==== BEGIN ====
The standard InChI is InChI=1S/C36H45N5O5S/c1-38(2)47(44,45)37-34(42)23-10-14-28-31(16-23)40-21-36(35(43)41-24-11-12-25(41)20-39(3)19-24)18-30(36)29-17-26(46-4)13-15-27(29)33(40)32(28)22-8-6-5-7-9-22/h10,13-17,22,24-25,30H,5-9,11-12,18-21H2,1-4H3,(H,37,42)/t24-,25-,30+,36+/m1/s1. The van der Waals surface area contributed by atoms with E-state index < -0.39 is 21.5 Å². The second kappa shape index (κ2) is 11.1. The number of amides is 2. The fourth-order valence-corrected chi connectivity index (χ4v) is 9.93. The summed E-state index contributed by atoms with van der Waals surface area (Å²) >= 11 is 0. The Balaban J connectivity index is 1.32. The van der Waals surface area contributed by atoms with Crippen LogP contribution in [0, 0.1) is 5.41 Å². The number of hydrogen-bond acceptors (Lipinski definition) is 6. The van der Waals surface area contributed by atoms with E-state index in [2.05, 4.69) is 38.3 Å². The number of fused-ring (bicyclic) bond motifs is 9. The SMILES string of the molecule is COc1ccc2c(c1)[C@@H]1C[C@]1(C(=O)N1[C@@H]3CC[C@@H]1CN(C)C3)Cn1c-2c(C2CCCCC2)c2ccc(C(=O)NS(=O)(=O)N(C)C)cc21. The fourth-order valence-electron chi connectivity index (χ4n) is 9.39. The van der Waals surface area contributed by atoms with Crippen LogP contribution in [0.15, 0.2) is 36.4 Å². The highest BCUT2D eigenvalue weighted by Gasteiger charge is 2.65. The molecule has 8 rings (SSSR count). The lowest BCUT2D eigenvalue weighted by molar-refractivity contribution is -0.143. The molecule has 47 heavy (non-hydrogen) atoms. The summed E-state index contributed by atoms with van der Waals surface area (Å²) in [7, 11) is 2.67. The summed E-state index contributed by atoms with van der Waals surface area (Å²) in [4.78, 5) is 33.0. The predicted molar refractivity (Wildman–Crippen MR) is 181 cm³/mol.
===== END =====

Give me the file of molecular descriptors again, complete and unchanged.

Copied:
The standard InChI is InChI=1S/C36H45N5O5S/c1-38(2)47(44,45)37-34(42)23-10-14-28-31(16-23)40-21-36(35(43)41-24-11-12-25(41)20-39(3)19-24)18-30(36)29-17-26(46-4)13-15-27(29)33(40)32(28)22-8-6-5-7-9-22/h10,13-17,22,24-25,30H,5-9,11-12,18-21H2,1-4H3,(H,37,42)/t24-,25-,30+,36+/m1/s1. The van der Waals surface area contributed by atoms with E-state index < -0.39 is 21.5 Å². The second kappa shape index (κ2) is 11.1. The number of amides is 2. The fourth-order valence-corrected chi connectivity index (χ4v) is 9.93. The summed E-state index contributed by atoms with van der Waals surface area (Å²) >= 11 is 0. The Balaban J connectivity index is 1.32. The van der Waals surface area contributed by atoms with Crippen LogP contribution in [0, 0.1) is 5.41 Å². The number of hydrogen-bond acceptors (Lipinski definition) is 6. The van der Waals surface area contributed by atoms with E-state index in [2.05, 4.69) is 38.3 Å². The number of fused-ring (bicyclic) bond motifs is 9. The SMILES string of the molecule is COc1ccc2c(c1)[C@@H]1C[C@]1(C(=O)N1[C@@H]3CC[C@@H]1CN(C)C3)Cn1c-2c(C2CCCCC2)c2ccc(C(=O)NS(=O)(=O)N(C)C)cc21. The fourth-order valence-electron chi connectivity index (χ4n) is 9.39. The van der Waals surface area contributed by atoms with Crippen LogP contribution in [0.15, 0.2) is 36.4 Å². The highest BCUT2D eigenvalue weighted by Gasteiger charge is 2.65. The molecule has 8 rings (SSSR count). The lowest BCUT2D eigenvalue weighted by molar-refractivity contribution is -0.143. The molecule has 47 heavy (non-hydrogen) atoms. The summed E-state index contributed by atoms with van der Waals surface area (Å²) in [7, 11) is 2.67. The summed E-state index contributed by atoms with van der Waals surface area (Å²) in [4.78, 5) is 33.0. The predicted molar refractivity (Wildman–Crippen MR) is 181 cm³/mol.